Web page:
The Alliance for Affordable Internet (A4AI) is a new technology industry group launched publicly today that aims to make Internet access cheaper and more accessible in developing markets.
Initially announced by Hilary Clinton back in February and over one year in the making, the public-private initiative is supported by over 30 companies and organizations, including Microsoft, Google, Intel, Yahoo and Facebook. The goal is to lead policy development in developing markets, where it is claimed that one month of Internet access can be equivalent to two months of wages for a worker.
So. Much. Tech.
Some of the biggest names in tech are coming to TNW Conference in Amsterdam this May.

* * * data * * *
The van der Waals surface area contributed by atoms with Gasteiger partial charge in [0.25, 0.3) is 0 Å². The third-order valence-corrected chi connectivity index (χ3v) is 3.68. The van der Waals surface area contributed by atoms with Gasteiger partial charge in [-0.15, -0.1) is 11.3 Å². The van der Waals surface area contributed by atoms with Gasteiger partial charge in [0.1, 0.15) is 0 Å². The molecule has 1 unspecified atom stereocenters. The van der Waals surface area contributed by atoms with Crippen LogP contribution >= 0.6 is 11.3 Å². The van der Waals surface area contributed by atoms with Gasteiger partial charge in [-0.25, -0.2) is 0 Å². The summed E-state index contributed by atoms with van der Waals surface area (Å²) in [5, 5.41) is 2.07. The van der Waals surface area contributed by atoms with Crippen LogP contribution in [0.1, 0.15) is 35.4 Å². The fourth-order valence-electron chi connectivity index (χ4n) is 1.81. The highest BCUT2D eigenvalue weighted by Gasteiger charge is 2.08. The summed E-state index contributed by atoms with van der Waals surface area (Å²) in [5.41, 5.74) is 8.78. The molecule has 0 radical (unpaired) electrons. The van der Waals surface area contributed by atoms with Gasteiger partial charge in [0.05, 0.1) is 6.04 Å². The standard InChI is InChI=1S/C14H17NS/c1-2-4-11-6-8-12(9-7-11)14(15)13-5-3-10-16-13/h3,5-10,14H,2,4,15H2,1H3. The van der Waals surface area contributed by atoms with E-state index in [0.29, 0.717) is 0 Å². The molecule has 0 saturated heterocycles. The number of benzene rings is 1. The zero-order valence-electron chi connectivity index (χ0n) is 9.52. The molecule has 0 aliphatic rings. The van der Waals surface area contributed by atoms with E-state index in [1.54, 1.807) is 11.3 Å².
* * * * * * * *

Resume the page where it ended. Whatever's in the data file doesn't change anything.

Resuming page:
Among its activities, the organization will publish and promote policy and regulatory best practices, conduct research, produce reports and “facilitate dialogue” across its membership base and key stakeholders.
The group will focus on emerging technologies such as white space — which Microsoft, Google and others are piloting in Africa — which is seen as key to reducing the cost of Internet access, which could help more of the world’s population to enjoy the benefits of the Web, such as learning and communication.
The A4AI is initially focused on three markets in Africa, but it aims to cover “at least twelve countries” across Asia, Africa and Latin America by the end of 2015.
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